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Eurozone downgrades 'won't deter' investment

By Wei Tian (China Daily)

14:19, February 15, 2012

Premier Wen Jiabao, President of the European Council Herman Van Rompuy (left) and President of the European Commission Jose Manuel Barroso attend the China-EU Summit at the Great Hall of the People in Beijing on Tuesday. Experts say the problems in the eurozone have provided China with an opportunity to lend a helping hand. (China Daily Photo)

BEIJING - Though another wide-ranging ratings downgrade for eurozone countries is further dampening investor confidence, it also offers opportunities for China to participate in Europe's rescue plan, economists said.

Moody's Investor's Service on Monday cut its ratings on six European nations including Italy, Spain and Portugal. It also warned another three - Austria, France and the United Kingdom - that their top ratings could be at risk, citing the weakening prospects for an overhaul in Europe.

The downgrade was the latest such move by a major global ratings agency. Standard & Poor's and Fitch Ratings each cut ratings for the eurozone last month.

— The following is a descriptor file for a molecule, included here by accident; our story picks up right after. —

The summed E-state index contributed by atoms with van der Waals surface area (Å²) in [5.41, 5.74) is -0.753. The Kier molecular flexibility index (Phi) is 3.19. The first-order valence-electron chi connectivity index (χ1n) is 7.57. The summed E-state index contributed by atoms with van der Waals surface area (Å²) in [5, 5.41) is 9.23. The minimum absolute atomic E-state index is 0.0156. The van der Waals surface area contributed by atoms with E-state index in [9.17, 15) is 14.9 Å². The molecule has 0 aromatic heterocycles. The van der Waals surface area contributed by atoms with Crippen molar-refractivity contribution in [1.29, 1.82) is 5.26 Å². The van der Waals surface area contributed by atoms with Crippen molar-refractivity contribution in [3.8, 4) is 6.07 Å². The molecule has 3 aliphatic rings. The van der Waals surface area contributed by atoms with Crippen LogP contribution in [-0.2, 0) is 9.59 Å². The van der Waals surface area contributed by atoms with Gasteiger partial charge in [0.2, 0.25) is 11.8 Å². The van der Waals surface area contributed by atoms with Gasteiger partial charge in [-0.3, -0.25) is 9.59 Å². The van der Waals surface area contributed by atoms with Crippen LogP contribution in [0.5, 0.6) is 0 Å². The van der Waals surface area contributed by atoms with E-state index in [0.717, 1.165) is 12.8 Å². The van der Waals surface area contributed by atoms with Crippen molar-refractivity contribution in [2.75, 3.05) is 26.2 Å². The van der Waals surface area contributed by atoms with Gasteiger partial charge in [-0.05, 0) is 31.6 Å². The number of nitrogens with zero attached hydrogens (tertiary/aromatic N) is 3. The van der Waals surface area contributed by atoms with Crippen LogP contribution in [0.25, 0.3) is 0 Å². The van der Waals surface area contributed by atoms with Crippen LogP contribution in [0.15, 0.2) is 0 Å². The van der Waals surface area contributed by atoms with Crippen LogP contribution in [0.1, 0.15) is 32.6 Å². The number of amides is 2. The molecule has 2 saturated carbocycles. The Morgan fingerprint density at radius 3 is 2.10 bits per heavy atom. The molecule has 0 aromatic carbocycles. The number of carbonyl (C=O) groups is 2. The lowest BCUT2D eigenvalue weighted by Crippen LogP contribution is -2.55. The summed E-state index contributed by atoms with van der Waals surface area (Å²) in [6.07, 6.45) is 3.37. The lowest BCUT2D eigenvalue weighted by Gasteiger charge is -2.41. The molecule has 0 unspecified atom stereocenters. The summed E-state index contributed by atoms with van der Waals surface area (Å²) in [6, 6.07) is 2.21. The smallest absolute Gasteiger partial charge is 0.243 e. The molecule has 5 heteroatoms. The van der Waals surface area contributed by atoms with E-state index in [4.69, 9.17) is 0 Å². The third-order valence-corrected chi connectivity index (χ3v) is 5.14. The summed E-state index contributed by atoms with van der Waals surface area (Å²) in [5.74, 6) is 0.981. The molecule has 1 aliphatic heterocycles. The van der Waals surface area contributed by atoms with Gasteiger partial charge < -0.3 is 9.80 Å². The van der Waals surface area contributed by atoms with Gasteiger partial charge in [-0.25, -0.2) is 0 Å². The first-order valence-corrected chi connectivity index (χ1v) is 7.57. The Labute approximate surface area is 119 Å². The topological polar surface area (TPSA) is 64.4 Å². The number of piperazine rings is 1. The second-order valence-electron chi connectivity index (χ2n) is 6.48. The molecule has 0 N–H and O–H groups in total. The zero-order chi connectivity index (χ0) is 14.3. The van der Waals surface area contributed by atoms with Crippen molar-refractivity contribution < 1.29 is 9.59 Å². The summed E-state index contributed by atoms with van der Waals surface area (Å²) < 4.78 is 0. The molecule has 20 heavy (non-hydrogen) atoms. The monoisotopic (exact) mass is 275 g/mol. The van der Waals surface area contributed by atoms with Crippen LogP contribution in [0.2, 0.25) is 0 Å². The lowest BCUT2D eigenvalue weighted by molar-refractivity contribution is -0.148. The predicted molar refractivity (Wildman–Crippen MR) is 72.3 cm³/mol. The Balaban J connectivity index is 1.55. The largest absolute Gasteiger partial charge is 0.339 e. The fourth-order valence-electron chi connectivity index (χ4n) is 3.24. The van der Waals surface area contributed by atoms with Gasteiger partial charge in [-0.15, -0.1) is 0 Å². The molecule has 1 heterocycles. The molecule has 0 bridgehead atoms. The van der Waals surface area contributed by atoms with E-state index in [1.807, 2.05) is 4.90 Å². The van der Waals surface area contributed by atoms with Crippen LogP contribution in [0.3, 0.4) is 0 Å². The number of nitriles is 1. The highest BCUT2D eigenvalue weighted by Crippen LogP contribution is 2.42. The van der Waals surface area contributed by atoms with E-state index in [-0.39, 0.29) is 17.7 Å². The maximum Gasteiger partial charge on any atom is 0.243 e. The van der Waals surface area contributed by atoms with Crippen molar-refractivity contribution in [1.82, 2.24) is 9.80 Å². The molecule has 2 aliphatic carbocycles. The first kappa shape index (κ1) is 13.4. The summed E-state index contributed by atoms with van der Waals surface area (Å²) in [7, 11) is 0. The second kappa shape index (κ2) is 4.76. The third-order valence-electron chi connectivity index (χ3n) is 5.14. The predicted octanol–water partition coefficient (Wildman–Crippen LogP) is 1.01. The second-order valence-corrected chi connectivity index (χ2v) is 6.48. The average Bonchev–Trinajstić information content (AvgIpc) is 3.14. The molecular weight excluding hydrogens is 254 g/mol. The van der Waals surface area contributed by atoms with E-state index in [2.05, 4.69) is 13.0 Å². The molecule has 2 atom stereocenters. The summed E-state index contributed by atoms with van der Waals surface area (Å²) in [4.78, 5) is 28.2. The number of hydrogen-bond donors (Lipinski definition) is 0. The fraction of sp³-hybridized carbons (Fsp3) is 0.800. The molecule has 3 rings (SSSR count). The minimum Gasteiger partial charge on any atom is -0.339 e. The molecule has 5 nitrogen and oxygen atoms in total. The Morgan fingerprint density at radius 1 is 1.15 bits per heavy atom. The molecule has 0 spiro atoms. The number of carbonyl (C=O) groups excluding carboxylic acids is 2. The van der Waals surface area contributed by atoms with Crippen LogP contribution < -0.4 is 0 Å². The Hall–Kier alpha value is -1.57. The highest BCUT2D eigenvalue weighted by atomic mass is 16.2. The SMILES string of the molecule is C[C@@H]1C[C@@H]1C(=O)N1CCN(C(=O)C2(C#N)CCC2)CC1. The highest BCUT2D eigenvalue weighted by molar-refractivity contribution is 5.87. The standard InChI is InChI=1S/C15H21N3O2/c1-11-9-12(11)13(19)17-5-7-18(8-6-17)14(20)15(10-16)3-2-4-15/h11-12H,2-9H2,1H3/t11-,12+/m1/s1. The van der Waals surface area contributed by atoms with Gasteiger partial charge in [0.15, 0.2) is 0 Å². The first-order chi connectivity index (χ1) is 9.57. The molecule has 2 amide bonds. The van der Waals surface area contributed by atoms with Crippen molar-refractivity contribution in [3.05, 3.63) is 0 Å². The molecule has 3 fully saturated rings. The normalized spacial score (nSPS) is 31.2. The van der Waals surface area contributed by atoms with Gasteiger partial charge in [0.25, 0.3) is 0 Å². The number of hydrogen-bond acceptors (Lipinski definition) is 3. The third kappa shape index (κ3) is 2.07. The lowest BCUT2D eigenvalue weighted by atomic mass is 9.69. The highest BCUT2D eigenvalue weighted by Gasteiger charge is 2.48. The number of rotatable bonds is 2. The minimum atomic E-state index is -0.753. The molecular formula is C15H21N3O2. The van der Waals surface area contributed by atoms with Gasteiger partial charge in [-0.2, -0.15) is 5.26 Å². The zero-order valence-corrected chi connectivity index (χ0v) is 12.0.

Analysts said the move wouldn't affect China's possible investment in Europe, because sovereign credit ratings are a guideline for commercial investors but have little reference value for actions by a country.

"The problems in the eurozone have helped sustain China's determination to lend a helping hand, because the nation sees them as an opportunity to take part in the reconstruction of global financial institutions," said Yuan Gangming, an economist with the Chinese Academy of Social Sciences, a top government think tank.

Yuan said China should take the opportunity to secure a larger position and more influence if it invests in the European Financial Stability Facility.

Premier Wen Jiabao said last month that China was willing to "involve itself more" in efforts to resolve Europe's debt crisis, but he also called on the Europeans to create an "objective and positive environment" and provide China with "proper investment products".

Yuan said that 40 billion euros ($52.8 billion) to 50 billion euros would be an appropriate amount for China to invest in the EFSF initially, and more capital would follow after China's move stabilized market confidence.

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